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State of Financial Crime 2023 Report

Europol Dismantles Franco-Israeli Crime Network Behind €38M CEO Fraud

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In a joint action supported by Europol, a Franco-Israeli organized crime network has been dismantled following its involvement in a cyber-enabled financial scheme that defrauded multiple companies of more than €34 million. Law enforcement agencies across six European countries were involved in the year-long operation, including France, Croatia, Hungary, Israel, Portugal, and Spain. 

The investigation involved five action days that took place between January 2022 and January 2023. The result of these action days included asset seizures valued at about €5.5 million, eight house searches, and the arrest of eight suspects – six in France and two in Israel. 

CEO Fraud Scheme

CEO fraud, also known as business email compromise (BEC) fraud, are scams that usually target employees with access to company finances, organizations working with foreign suppliers, and firms that regularly perform wire transfer payments. Europol reiterated its commitment to tackling CEO fraud in 2019 due to the rapid year-on-year increase in global losses. According to the FBI, global losses to CEO fraud increased 65 percent from 2019 to 2021, totaling over $43 billion

In this case, the criminal network targeted businesses based in France, spanning industries from metallurgy to real estate. In each instance, the fraudsters impersonated high-ranking personnel or consultants to trick the companies into making urgent and confidential payments. 

In one scam that occurred in December 2021, the crime network impersonated a group of lawyers to defraud a Parisian real estate developer. After gaining the victim’s trust, the group persuaded the company’s Chief Financial Officer to transfer almost €38 million over a few days. These funds were then quickly moved through a pre-existing money laundering scheme that distributed the payments through various jurisdictions before ending up in Israel.

Detecting and Preventing CEO Fraud

According to UK Finance, CEO fraud is among the eight main types of fraud attacks targeting businesses and consumers. As with most cyber-enabled financial scams, CEO fraud can be difficult to spot. However, being aware of the following red flag indicators can help firms stay protected:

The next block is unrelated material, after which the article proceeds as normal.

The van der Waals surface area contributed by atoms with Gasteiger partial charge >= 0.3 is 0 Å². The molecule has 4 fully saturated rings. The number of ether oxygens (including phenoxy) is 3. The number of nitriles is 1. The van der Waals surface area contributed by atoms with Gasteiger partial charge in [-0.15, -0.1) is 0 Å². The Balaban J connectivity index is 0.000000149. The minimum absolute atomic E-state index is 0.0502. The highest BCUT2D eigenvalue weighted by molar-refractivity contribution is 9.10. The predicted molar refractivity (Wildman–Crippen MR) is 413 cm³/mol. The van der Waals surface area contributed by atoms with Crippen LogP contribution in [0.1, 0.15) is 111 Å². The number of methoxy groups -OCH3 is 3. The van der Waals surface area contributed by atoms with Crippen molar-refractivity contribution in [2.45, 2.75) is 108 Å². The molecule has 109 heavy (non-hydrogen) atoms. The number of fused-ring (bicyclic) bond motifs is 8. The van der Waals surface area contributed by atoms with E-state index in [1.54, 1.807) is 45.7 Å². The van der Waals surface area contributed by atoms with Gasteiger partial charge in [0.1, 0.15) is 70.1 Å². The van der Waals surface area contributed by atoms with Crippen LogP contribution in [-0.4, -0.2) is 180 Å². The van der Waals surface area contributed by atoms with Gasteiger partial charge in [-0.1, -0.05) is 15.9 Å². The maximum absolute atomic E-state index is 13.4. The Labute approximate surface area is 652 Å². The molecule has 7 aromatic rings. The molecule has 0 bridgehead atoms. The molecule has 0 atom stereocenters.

• Last-minute changes in wire instructions or recipient account information.
  • Request for absolute confidentiality.
  • Communications conducted only via email and refusal to communicate via telephone or online voice and video platforms.
  • Threats or unusual flattery/promises of reward.
  • Requests for advanced payment of services when not previously required.
  • Requests from employees to change direct deposit information.
  • Unexplained urgency.

In addition to highlighting these red flags, Europol provides firms with tailored advice to combat multiple fraud typologies. Regarding CEO fraud, Europol encourages firms to:

  • Coach staff to approach payment requests with caution.
  • Implement internal protocols concerning payments.
  • Establish reporting routines for managing fraud.
  • Review information posted on your company website, restrict information, and show caution with regard to social media.
  • Implement a procedure to verify the legitimacy of payment requests received by email.
  • Upgrade and update technical security.

Key Takeaways

The fraud schemes perpetrated by the Franco-Israeli crime network demonstrate the importance of having a “FRAML mindset” when it comes to fighting financial crime. For compliance staff, this means ensuring that their firm’s fraud and anti-money laundering (AML) operations are aligned. By coordinating the two functions and analyzing the intersection between money laundering and fraud, firms can reduce false positives, increase the speed of customer onboarding, and better identify potential risks earlier in the customer lifecycle.

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Originally published 23 February 2023, updated 23 February 2023

Disclaimer: This is for general information only. The information presented does not constitute legal advice. ComplyAdvantage accepts no responsibility for any information contained herein and disclaims and excludes any liability in respect of the contents or for action taken based on this information.

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